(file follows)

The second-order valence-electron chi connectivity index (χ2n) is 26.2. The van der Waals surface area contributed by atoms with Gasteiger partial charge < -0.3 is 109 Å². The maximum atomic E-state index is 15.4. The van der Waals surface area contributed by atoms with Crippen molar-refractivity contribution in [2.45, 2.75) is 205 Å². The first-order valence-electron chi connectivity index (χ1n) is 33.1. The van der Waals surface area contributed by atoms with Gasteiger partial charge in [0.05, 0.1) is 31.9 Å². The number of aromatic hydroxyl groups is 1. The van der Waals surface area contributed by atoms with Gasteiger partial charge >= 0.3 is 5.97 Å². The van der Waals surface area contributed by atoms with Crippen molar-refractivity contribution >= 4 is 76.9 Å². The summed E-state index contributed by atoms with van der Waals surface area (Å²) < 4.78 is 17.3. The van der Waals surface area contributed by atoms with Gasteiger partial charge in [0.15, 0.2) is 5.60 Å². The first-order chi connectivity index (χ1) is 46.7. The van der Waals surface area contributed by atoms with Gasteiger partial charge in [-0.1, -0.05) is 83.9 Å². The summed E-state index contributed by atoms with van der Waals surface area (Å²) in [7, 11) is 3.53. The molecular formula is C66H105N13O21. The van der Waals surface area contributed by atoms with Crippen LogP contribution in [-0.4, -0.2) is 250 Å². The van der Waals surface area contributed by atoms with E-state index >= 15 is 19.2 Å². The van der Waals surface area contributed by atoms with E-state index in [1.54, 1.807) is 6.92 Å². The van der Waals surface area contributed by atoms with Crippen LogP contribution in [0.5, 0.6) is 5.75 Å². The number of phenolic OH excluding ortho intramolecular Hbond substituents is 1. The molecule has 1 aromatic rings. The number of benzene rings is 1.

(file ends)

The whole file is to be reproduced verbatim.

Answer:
The second-order valence-electron chi connectivity index (χ2n) is 26.2. The van der Waals surface area contributed by atoms with Gasteiger partial charge < -0.3 is 109 Å². The maximum atomic E-state index is 15.4. The van der Waals surface area contributed by atoms with Crippen molar-refractivity contribution in [2.45, 2.75) is 205 Å². The first-order valence-electron chi connectivity index (χ1n) is 33.1. The van der Waals surface area contributed by atoms with Gasteiger partial charge in [0.05, 0.1) is 31.9 Å². The number of aromatic hydroxyl groups is 1. The van der Waals surface area contributed by atoms with Gasteiger partial charge >= 0.3 is 5.97 Å². The van der Waals surface area contributed by atoms with Crippen molar-refractivity contribution >= 4 is 76.9 Å². The summed E-state index contributed by atoms with van der Waals surface area (Å²) < 4.78 is 17.3. The van der Waals surface area contributed by atoms with Gasteiger partial charge in [0.15, 0.2) is 5.60 Å². The first-order chi connectivity index (χ1) is 46.7. The van der Waals surface area contributed by atoms with Gasteiger partial charge in [-0.1, -0.05) is 83.9 Å². The summed E-state index contributed by atoms with van der Waals surface area (Å²) in [7, 11) is 3.53. The molecular formula is C66H105N13O21. The van der Waals surface area contributed by atoms with Crippen LogP contribution in [-0.4, -0.2) is 250 Å². The van der Waals surface area contributed by atoms with E-state index >= 15 is 19.2 Å². The van der Waals surface area contributed by atoms with E-state index in [1.54, 1.807) is 6.92 Å². The van der Waals surface area contributed by atoms with Crippen LogP contribution in [0.5, 0.6) is 5.75 Å². The number of phenolic OH excluding ortho intramolecular Hbond substituents is 1. The molecule has 1 aromatic rings. The number of benzene rings is 1.